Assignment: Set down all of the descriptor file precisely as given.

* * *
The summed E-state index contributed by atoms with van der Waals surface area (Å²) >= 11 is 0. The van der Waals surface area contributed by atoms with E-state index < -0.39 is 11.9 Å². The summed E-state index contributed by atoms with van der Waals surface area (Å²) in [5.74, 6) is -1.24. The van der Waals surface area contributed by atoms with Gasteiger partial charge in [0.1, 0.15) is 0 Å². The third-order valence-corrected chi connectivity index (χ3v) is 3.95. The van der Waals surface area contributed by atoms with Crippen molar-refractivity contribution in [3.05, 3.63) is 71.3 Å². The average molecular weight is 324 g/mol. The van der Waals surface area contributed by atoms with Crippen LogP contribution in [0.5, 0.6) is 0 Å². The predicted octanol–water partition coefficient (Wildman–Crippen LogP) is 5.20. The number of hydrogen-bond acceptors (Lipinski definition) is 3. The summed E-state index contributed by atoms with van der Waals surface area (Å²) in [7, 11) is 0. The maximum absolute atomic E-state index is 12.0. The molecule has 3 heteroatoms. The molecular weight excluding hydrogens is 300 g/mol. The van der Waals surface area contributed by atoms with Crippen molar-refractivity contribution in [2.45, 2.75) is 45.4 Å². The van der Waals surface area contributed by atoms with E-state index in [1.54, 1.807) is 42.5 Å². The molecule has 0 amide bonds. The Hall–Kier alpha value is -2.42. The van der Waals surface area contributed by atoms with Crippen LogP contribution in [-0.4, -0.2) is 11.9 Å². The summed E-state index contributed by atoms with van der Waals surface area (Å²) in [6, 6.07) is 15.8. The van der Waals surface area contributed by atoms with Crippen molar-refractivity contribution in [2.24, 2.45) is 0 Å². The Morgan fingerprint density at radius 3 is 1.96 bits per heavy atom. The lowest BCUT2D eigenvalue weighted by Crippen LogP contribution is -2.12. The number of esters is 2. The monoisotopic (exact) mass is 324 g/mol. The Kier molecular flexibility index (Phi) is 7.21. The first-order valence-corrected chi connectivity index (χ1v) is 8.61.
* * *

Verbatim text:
The summed E-state index contributed by atoms with van der Waals surface area (Å²) >= 11 is 0. The van der Waals surface area contributed by atoms with E-state index < -0.39 is 11.9 Å². The summed E-state index contributed by atoms with van der Waals surface area (Å²) in [5.74, 6) is -1.24. The van der Waals surface area contributed by atoms with Gasteiger partial charge in [0.1, 0.15) is 0 Å². The third-order valence-corrected chi connectivity index (χ3v) is 3.95. The van der Waals surface area contributed by atoms with Crippen molar-refractivity contribution in [3.05, 3.63) is 71.3 Å². The average molecular weight is 324 g/mol. The van der Waals surface area contributed by atoms with Crippen LogP contribution in [0.5, 0.6) is 0 Å². The predicted octanol–water partition coefficient (Wildman–Crippen LogP) is 5.20. The number of hydrogen-bond acceptors (Lipinski definition) is 3. The summed E-state index contributed by atoms with van der Waals surface area (Å²) in [7, 11) is 0. The maximum absolute atomic E-state index is 12.0. The molecule has 3 heteroatoms. The molecular weight excluding hydrogens is 300 g/mol. The van der Waals surface area contributed by atoms with Crippen molar-refractivity contribution in [2.45, 2.75) is 45.4 Å². The van der Waals surface area contributed by atoms with E-state index in [1.54, 1.807) is 42.5 Å². The molecule has 0 amide bonds. The Hall–Kier alpha value is -2.42. The van der Waals surface area contributed by atoms with Crippen LogP contribution in [-0.4, -0.2) is 11.9 Å². The summed E-state index contributed by atoms with van der Waals surface area (Å²) in [6, 6.07) is 15.8. The van der Waals surface area contributed by atoms with Crippen molar-refractivity contribution in [2.24, 2.45) is 0 Å². The Morgan fingerprint density at radius 3 is 1.96 bits per heavy atom. The lowest BCUT2D eigenvalue weighted by Crippen LogP contribution is -2.12. The number of esters is 2. The monoisotopic (exact) mass is 324 g/mol. The Kier molecular flexibility index (Phi) is 7.21. The first-order valence-corrected chi connectivity index (χ1v) is 8.61.